2. David Harley says:
    It might be useful to consider discussions of the disfiguring effect of smallpox, among medical writers and others.

    Henry Sidney was probably exagerating, being bitter about his fall from royal favour, but even so there was surely a degree of plausibility when he wrote of his wife —
    “When I went to Newhaven, I lefte her a full faire Ladye in myne eye at least the fayerest, and when I retorned I found her as fowle a ladie as the smale pox could make her, which she did take by contynuall attendance of her majesties most precious person (sicke of the same disease) the skarres of which (to her resolute discomforte) ever syns hath don and doth remayne in her face, so as she lyveth solitairilie sicut Nicticorax in domicilio suo, more to my charge then if we had boorded together as we did before that evill accident happened.”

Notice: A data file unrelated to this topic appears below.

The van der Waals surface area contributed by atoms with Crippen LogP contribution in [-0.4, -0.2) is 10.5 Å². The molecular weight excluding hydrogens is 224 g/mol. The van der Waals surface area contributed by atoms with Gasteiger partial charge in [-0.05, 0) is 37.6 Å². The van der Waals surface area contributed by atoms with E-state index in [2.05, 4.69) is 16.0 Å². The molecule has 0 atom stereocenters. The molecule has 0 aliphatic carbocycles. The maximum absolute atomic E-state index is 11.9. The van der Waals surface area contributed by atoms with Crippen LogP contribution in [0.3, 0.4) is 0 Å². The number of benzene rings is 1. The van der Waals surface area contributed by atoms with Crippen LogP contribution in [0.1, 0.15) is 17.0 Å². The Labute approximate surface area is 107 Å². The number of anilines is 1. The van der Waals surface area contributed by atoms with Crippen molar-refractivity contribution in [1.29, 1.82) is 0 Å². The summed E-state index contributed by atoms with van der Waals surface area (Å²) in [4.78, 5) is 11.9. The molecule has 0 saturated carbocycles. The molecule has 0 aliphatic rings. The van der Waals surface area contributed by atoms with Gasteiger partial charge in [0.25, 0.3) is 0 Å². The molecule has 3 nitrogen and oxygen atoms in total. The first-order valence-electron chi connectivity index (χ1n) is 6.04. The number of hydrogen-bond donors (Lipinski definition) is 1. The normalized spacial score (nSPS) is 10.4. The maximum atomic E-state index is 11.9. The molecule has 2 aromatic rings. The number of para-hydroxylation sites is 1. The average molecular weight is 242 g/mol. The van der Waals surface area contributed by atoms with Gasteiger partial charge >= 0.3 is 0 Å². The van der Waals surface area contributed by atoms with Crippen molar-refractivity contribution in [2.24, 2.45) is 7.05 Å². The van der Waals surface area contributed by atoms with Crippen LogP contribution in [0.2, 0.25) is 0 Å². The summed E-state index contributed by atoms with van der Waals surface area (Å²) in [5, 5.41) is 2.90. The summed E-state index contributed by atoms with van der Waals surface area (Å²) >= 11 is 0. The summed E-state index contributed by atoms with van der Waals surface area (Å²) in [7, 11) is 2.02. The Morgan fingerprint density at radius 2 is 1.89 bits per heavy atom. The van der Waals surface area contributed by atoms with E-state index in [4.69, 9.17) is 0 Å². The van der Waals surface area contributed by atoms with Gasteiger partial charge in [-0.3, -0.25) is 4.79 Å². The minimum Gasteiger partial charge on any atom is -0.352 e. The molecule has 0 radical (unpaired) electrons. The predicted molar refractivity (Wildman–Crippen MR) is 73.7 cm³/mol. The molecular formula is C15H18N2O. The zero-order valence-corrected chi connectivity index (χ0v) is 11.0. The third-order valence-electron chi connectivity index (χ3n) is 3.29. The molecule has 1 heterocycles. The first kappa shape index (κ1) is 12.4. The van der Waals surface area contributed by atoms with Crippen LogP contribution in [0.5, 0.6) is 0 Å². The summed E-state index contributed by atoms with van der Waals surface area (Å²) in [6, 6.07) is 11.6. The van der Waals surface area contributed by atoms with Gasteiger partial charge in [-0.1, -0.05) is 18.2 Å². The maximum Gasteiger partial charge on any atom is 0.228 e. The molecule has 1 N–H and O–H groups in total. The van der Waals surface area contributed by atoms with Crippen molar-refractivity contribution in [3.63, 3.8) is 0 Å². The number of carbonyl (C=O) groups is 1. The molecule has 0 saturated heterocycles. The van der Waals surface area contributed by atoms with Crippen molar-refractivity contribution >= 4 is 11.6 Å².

More well know is the remark of Fulke Greville, who wrote of her that “she chose rather to hide herself from the curious eyes of a delicate time than to come upon the stage of the world with any manner of disparagement.”

    • admin says:
      Indeed this might make a very interesting counterpoint. In my new project I am predominantly considering sexual health disorders so I haven’t read much on small pox, but I definitely think that if I end up exploring defomity and beauty further it would be interesting. Again I wonder if these were seen as more problematic in women, where beauty is a greater asset, do they think about these as being detrimental to men’s lives.